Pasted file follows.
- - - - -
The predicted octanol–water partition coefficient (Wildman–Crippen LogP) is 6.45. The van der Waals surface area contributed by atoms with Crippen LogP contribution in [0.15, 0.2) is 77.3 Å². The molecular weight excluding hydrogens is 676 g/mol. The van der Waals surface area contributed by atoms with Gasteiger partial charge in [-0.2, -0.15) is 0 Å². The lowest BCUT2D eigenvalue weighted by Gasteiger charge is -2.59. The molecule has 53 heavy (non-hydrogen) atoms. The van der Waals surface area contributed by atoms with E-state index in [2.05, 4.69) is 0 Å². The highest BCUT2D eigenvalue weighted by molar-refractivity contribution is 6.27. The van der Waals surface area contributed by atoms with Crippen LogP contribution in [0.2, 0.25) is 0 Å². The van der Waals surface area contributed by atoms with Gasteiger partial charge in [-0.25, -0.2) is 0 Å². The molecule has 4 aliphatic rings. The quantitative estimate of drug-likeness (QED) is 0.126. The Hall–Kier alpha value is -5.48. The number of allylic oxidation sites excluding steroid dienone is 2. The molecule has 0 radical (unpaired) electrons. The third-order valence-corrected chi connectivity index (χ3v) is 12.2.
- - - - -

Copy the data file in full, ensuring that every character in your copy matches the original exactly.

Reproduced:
The predicted octanol–water partition coefficient (Wildman–Crippen LogP) is 6.45. The van der Waals surface area contributed by atoms with Crippen LogP contribution in [0.15, 0.2) is 77.3 Å². The molecular weight excluding hydrogens is 676 g/mol. The van der Waals surface area contributed by atoms with Gasteiger partial charge in [-0.2, -0.15) is 0 Å². The lowest BCUT2D eigenvalue weighted by Gasteiger charge is -2.59. The molecule has 53 heavy (non-hydrogen) atoms. The van der Waals surface area contributed by atoms with E-state index in [2.05, 4.69) is 0 Å². The highest BCUT2D eigenvalue weighted by molar-refractivity contribution is 6.27. The van der Waals surface area contributed by atoms with Crippen LogP contribution in [0.2, 0.25) is 0 Å². The van der Waals surface area contributed by atoms with Gasteiger partial charge in [-0.25, -0.2) is 0 Å². The molecule has 4 aliphatic rings. The quantitative estimate of drug-likeness (QED) is 0.126. The Hall–Kier alpha value is -5.48. The number of allylic oxidation sites excluding steroid dienone is 2. The molecule has 0 radical (unpaired) electrons. The third-order valence-corrected chi connectivity index (χ3v) is 12.2.